Full disclosure - in my youth I found Paul de Kruif's book, Microbe Hunters, one of the most captivity books and for awhile considered becoming a pathologist. I eventually was captured by the electronic technology bug but never lost an interest in our invisible biology. This is important for Martin Blaser's new book, Missing Microbes. If you are a germophobe or squeamish about the fact that we are colonized by billions of bacteria in every crevice of our body, inside and out, then this book isn't really for you.However, if you are concerned about what may be happening to our bacterial ecosystem through the extensive and inappropriate use (Blaser position) of antibiotics in our food and as medical treatments; then you will find Missing Microbes compelling book.Blaser starts off modestly with some personnel history and evolutionary history of homo sapiens along with our bacterial brethren. The human microbiome that consists of 10 times more cells than our entire body and weighs a staggering 3 lbs! Blaser describes the rise of pathogens and our response with the creation of "wonder drugs", antibiotics.Much of the book addresses our gut bacteria, H. pylori. H. pylori is the cause of ulcers and contributes to stomach cancer but also has therapeutic benefits!The book's main theme is our use/over use of antibiotics in modern life and the implications for human health. For example, in our food, livestock are given large doses of subtherapeutic antibiotics for rapid weight gain. If this treatment works for livestock does it have a similar effect in us? Does ingesting these antibiotics in our food supply (use in the EU is band) affect our microbiome?I found Blaser's description of the relationship between a mother's microbiome and the birth process one of the most interesting discussions. Blaser roundly condemns elective C-section births and post natal antibiotic treatments as endangering babies for life of health complications.Much of the book addresses our gut bacteria, H. pylori. H. pylori is the cause of ulcers and contributes to stomach cancer but also has therapeutic benefits!Blasser even addresses heartburn and acid reflux (GERD). Isn't it fundamentally plausible that if we are impacting our microbiome with antibiotic use then there would be a price to pay in our digestive processes?In summary, Martin Blaser has laid out sound arguments based on his own studies (and others) that our indiscriminate use of antibiotics is contributing to many of modern maladies. The reader is cautioned however that Blaser does freely speculate and frequently extrapolates to more general conclusions than is supported by current data. In his defense, however, Blaser does indicate his opinion or the need for further investigations in these cases. It is left to the reader to carefully note these author speculations.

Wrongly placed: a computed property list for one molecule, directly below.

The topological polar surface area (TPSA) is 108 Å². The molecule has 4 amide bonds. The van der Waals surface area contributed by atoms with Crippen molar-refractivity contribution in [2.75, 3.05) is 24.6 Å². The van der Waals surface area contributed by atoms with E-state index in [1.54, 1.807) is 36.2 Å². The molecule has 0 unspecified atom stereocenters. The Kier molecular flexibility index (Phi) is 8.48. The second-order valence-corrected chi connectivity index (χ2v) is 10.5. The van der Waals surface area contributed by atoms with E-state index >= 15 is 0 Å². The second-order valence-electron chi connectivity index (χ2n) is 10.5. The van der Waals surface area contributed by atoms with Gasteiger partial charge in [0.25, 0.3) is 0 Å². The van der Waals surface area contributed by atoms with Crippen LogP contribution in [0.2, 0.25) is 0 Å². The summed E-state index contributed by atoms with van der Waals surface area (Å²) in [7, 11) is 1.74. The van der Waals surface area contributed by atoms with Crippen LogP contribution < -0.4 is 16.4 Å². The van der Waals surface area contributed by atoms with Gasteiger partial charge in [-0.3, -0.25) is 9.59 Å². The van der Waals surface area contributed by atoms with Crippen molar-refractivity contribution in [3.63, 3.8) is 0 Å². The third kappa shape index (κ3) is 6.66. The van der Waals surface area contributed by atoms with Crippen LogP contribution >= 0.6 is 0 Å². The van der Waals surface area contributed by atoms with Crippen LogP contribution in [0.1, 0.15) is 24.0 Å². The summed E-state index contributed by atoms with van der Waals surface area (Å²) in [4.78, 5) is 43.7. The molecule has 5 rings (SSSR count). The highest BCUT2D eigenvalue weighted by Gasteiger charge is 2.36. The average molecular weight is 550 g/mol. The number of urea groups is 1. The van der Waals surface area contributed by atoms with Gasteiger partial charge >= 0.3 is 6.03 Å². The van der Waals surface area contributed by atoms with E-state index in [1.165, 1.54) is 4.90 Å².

• (5/5)

    1 persona l'ha trovata utile